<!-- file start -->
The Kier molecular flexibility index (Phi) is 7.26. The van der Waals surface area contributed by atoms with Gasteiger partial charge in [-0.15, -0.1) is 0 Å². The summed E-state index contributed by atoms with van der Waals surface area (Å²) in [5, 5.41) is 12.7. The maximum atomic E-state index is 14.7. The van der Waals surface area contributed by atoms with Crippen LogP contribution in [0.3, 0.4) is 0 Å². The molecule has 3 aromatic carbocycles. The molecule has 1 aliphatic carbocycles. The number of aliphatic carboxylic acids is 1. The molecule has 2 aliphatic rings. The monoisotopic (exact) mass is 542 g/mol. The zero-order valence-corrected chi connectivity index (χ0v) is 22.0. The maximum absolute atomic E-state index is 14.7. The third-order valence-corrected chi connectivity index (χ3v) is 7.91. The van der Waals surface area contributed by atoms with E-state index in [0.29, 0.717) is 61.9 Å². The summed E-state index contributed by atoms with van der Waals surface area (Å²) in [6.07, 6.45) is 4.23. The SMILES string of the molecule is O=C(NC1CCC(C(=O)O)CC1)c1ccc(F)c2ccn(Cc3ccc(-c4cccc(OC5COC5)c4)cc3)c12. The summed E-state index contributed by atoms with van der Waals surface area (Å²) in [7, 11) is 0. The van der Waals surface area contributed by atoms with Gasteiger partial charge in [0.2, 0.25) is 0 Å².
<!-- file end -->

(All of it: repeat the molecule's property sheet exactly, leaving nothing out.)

The Kier molecular flexibility index (Phi) is 7.26. The van der Waals surface area contributed by atoms with Gasteiger partial charge in [-0.15, -0.1) is 0 Å². The summed E-state index contributed by atoms with van der Waals surface area (Å²) in [5, 5.41) is 12.7. The maximum atomic E-state index is 14.7. The van der Waals surface area contributed by atoms with Crippen LogP contribution in [0.3, 0.4) is 0 Å². The molecule has 3 aromatic carbocycles. The molecule has 1 aliphatic carbocycles. The number of aliphatic carboxylic acids is 1. The molecule has 2 aliphatic rings. The monoisotopic (exact) mass is 542 g/mol. The zero-order valence-corrected chi connectivity index (χ0v) is 22.0. The maximum absolute atomic E-state index is 14.7. The third-order valence-corrected chi connectivity index (χ3v) is 7.91. The van der Waals surface area contributed by atoms with E-state index in [0.29, 0.717) is 61.9 Å². The summed E-state index contributed by atoms with van der Waals surface area (Å²) in [6.07, 6.45) is 4.23. The SMILES string of the molecule is O=C(NC1CCC(C(=O)O)CC1)c1ccc(F)c2ccn(Cc3ccc(-c4cccc(OC5COC5)c4)cc3)c12. The summed E-state index contributed by atoms with van der Waals surface area (Å²) in [7, 11) is 0. The van der Waals surface area contributed by atoms with Gasteiger partial charge in [0.2, 0.25) is 0 Å².